Roxie C. Laybourne, who pioneered the science of forensic ornithology to help protect airplanes from collisions with birds, has died. She was 92.
Laybourne died Aug. 7 in suburban Washington, D.C., following a long illness. Semiretired since cataracts dimmed her eyesight a few years ago, she recently did her work from her 26-acre Virginia farm.
Laybourne worked for more than 50 years at the Smithsonian's National Museum of Natural History, where she developed the specialty of identifying dead birds from their feathers to learn what types of birds struck planes.
Based on her information, aircraft engine manufacturers strengthened their fan blades and the military developed stronger fighter canopies. Airport managers also created plans for shooing flocks of birds off runways, including mowing grass, firing cannons and broadcasting bird distress calls.
The feather detective -- once dubbed the Miss Marple of Eiderdown by the New York Times -- became involved in identifying birds from their remains in 1960.
A Lockheed Electra taking off from Boston had flown into a flock of starlings and crashed, killing 62 of the 72 people aboard -- the deadliest bird-related air crash in history. Laybourne, on assignment to the Federal Aviation Administration, was able to identify the type of birds involved in the crash from charred fragments that clogged the plane's engines.
She went on to develop new methods for identifying birds from fragmentary remains and bits of feathers, using an electron microscope to compare the bits of fluffy evidence sent to her from around the world with the Smithsonian's more than 650,000 bird specimens.
"Feathers," she once stressed to an interviewer: "We specialize in bird strikes. The main thing is to learn the feathers."
Laybourne learned odd factoids -- such as the highest bird strike on record was at 37,000 feet, over the coast of Africa when a Ruppell's Griffin vulture flew into the engine of a 747; the plane flew on.
She was able to solve about 1,000 cases a year -- helpful detective work considering that the FAA estimates birds collide with 8,000 planes annually.
Thanks largely to the work Laybourne began, the agency has calculated that 30% of the accidents involve seagulls; 13% waterfowl; 12% pigeons and doves; 12% blackbirds and starlings; and 10% birds of prey, including hawks and owls; with the remainder caused by various other species.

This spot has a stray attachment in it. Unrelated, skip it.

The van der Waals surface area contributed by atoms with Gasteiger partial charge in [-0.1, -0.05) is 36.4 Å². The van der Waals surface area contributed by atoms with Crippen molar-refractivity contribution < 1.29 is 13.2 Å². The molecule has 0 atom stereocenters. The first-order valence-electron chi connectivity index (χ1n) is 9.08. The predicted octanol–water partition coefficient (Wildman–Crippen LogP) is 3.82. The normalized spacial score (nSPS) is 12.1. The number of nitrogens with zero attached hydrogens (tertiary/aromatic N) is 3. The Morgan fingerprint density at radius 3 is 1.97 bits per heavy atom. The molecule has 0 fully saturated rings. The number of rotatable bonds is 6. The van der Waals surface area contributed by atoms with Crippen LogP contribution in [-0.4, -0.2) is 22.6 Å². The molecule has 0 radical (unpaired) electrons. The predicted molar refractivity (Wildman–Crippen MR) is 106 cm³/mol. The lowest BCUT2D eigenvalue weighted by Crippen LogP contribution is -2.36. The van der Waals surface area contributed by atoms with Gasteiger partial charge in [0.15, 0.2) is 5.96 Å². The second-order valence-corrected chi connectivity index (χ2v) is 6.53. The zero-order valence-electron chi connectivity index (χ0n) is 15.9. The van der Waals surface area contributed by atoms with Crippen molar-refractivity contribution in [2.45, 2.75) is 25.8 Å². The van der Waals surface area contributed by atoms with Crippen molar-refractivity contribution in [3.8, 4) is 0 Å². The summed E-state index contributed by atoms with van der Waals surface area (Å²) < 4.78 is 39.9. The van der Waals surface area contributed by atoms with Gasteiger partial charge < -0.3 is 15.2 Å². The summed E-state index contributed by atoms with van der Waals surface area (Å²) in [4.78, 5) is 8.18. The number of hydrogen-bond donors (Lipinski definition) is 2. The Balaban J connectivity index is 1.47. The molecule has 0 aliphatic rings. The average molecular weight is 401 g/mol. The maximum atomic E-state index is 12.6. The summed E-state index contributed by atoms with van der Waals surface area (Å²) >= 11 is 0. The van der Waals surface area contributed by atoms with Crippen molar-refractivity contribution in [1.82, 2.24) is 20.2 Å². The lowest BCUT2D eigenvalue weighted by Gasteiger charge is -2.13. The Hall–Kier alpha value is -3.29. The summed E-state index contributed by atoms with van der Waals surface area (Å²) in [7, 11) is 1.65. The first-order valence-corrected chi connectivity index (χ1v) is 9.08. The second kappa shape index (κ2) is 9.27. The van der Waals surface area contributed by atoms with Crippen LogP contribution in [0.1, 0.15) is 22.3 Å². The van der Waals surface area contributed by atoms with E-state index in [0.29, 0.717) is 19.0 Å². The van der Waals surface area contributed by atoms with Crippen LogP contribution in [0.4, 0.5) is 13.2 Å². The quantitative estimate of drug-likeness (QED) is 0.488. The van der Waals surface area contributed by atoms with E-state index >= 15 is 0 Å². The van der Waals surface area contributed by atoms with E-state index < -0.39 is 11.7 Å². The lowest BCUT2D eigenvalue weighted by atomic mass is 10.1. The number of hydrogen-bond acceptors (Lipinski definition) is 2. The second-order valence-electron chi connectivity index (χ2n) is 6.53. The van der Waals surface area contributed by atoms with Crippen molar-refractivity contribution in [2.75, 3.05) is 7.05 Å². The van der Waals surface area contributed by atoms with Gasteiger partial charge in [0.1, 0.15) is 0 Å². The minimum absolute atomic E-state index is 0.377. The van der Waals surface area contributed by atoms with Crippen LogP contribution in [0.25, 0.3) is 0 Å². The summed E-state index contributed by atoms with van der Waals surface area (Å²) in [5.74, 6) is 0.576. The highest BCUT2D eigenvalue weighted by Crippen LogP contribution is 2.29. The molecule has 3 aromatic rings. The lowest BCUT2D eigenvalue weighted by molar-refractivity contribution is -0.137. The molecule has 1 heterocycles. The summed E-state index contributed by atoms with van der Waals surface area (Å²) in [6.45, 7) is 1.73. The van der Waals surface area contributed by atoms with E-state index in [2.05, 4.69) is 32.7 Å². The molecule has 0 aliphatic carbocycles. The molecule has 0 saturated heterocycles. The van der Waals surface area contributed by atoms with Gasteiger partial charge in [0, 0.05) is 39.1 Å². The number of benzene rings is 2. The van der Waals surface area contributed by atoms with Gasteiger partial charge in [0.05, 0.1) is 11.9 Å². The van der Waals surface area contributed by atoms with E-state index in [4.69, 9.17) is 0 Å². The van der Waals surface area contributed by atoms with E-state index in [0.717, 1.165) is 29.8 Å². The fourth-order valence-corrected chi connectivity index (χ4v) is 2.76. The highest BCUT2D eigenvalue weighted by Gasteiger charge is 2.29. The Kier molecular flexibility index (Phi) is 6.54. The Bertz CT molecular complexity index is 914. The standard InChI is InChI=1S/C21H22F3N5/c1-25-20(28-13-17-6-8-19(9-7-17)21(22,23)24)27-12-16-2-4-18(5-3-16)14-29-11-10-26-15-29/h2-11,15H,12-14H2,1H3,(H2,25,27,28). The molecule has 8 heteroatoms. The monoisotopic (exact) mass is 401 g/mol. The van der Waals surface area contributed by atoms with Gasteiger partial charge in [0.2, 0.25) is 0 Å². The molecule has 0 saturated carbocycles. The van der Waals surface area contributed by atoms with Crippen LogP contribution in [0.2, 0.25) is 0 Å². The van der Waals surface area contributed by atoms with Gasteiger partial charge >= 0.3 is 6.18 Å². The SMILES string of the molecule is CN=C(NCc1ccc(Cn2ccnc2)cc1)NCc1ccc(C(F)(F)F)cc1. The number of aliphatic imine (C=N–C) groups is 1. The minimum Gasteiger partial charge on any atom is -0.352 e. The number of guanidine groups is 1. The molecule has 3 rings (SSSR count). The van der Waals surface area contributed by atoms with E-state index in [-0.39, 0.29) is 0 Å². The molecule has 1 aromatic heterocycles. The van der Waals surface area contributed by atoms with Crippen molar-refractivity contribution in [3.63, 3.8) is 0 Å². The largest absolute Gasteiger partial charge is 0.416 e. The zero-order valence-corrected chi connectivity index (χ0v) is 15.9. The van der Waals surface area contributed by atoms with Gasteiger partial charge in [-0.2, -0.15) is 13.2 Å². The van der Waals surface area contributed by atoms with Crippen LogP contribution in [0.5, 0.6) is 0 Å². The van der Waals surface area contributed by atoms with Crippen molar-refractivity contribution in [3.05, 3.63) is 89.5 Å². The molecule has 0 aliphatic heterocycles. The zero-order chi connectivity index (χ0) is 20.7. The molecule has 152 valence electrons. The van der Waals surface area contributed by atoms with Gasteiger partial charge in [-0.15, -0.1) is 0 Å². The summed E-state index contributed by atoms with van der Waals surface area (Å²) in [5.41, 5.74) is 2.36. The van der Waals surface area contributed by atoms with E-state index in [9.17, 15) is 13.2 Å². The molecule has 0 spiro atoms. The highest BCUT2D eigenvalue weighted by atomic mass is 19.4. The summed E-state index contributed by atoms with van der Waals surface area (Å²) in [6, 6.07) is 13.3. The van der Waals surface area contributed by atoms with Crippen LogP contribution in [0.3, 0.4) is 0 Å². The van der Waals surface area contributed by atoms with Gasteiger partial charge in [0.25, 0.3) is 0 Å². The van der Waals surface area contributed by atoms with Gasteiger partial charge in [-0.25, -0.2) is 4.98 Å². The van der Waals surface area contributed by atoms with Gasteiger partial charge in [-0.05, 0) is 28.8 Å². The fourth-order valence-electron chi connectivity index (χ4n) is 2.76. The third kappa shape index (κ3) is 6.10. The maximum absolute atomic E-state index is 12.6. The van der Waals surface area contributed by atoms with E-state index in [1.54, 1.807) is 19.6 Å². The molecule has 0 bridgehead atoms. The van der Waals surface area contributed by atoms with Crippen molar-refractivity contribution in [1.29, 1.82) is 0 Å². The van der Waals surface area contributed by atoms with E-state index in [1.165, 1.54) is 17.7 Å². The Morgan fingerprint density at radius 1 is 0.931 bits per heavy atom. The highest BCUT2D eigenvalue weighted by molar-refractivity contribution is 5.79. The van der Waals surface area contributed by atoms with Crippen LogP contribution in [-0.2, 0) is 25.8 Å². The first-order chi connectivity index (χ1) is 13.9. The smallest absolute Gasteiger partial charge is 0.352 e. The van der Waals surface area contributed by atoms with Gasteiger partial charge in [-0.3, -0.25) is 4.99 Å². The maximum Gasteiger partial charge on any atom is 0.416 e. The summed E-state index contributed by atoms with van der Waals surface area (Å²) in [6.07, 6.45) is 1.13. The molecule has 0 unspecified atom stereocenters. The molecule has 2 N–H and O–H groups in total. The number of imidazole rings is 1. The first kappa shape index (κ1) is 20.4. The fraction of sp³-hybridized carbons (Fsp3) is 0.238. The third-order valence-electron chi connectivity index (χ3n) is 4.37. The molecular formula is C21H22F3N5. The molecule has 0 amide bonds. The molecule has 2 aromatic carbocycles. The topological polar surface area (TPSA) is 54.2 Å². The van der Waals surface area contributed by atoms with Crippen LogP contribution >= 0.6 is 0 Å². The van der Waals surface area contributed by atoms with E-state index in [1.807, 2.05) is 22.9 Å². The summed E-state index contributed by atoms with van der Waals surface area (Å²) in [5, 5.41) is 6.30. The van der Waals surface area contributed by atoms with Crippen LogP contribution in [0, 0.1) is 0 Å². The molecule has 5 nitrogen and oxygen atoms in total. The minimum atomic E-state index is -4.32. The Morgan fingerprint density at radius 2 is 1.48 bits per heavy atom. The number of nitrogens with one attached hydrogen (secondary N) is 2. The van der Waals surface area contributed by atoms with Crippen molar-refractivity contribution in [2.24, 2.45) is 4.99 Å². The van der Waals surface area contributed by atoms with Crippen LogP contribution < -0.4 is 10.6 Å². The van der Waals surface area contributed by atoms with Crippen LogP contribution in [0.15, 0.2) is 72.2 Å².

Knowing which birds cause the most accidents helps in runway management as well as aircraft design.
Laybourne handled feather evidence for the FAA, National Transportation Safety Board, Pratt and Whitney, General Electric, Rolls Royce and the FBI, among others. And she trained experts for various agencies to emulate her efforts. Her work was recognized in 1966 with a lifetime achievement award -- an elegant eagle statue -- from the Air Force Bird Strike Committee.
Laybourne's work was not completely limited to flight paths. In 1986, she helped the FBI nab a husband who had murdered his wife in Alaska and dumped her body in the ocean. Although the body was never recovered, the victim's down coat washed ashore. Laybourne was able to match the coat feathers -- from a Chinese duck -- to those found in the back of the husband's van, contributing to the conviction.
In another murder case, she helped criminal investigators convict a wife who had shot her sleeping husband with a pistol silenced by wrapping it in a feather pillow. Laybourne found microscopic traces of down from the bullet lodged in the victim's skull that matched feathers from the bullet-punctured pillow.
"The feather," she told Associated Press, "puts you at the scene of the crime."
Born in Fayetteville, N.C., Laybourne grew up in rural Farmville, spending hours outdoors fascinated by "anything that creeped and crawled." She graduated from Meredith College in Raleigh, N.C., and earned a master's degree at George Washington University. She worked for the North Carolina State Museum of Natural History in Raleigh and the National Fisheries Laboratory in Beaufort, N.C., before joining the Smithsonian in 1944.
As a Smithsonian research associate, Laybourne roamed the country testifying as an expert witness for the U.S. Fish and Wildlife Service in prosecutions of poachers, smugglers of endangered birds, and sellers of contraband Indian headdresses containing eagle feathers.
The diminutive scientist, known for her white lab coat and tennis shoes, married twice and is survived by one son from each marriage, as well as by several siblings and grandchildren.